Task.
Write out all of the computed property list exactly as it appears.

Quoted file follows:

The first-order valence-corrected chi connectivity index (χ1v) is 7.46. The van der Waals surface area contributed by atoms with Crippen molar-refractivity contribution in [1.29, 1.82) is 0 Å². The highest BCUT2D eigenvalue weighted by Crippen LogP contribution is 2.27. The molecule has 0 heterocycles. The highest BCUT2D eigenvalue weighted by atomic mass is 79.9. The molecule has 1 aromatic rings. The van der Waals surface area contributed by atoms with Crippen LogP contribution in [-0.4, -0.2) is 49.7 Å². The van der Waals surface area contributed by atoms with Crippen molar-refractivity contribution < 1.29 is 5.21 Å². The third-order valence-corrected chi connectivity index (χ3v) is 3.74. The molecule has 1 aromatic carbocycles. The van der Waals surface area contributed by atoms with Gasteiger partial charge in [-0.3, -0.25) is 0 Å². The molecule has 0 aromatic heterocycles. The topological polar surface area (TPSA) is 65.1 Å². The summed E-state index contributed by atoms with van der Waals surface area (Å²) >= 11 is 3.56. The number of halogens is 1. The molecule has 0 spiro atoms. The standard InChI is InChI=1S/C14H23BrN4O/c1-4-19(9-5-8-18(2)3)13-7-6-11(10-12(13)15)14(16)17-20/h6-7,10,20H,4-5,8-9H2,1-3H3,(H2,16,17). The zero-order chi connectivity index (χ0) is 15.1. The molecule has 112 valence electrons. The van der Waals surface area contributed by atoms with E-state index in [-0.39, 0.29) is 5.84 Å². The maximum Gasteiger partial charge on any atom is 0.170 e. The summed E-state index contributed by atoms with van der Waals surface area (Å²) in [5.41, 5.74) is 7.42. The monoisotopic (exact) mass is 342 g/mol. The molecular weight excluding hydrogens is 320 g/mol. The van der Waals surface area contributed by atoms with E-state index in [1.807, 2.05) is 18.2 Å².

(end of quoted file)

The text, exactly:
The first-order valence-corrected chi connectivity index (χ1v) is 7.46. The van der Waals surface area contributed by atoms with Crippen molar-refractivity contribution in [1.29, 1.82) is 0 Å². The highest BCUT2D eigenvalue weighted by Crippen LogP contribution is 2.27. The molecule has 0 heterocycles. The highest BCUT2D eigenvalue weighted by atomic mass is 79.9. The molecule has 1 aromatic rings. The van der Waals surface area contributed by atoms with Crippen LogP contribution in [-0.4, -0.2) is 49.7 Å². The van der Waals surface area contributed by atoms with Crippen molar-refractivity contribution < 1.29 is 5.21 Å². The third-order valence-corrected chi connectivity index (χ3v) is 3.74. The molecule has 1 aromatic carbocycles. The van der Waals surface area contributed by atoms with Gasteiger partial charge in [-0.3, -0.25) is 0 Å². The molecule has 0 aromatic heterocycles. The topological polar surface area (TPSA) is 65.1 Å². The summed E-state index contributed by atoms with van der Waals surface area (Å²) >= 11 is 3.56. The number of halogens is 1. The molecule has 0 spiro atoms. The standard InChI is InChI=1S/C14H23BrN4O/c1-4-19(9-5-8-18(2)3)13-7-6-11(10-12(13)15)14(16)17-20/h6-7,10,20H,4-5,8-9H2,1-3H3,(H2,16,17). The zero-order chi connectivity index (χ0) is 15.1. The molecule has 112 valence electrons. The van der Waals surface area contributed by atoms with E-state index in [-0.39, 0.29) is 5.84 Å². The maximum Gasteiger partial charge on any atom is 0.170 e. The summed E-state index contributed by atoms with van der Waals surface area (Å²) in [5.41, 5.74) is 7.42. The monoisotopic (exact) mass is 342 g/mol. The molecular weight excluding hydrogens is 320 g/mol. The van der Waals surface area contributed by atoms with E-state index in [1.807, 2.05) is 18.2 Å².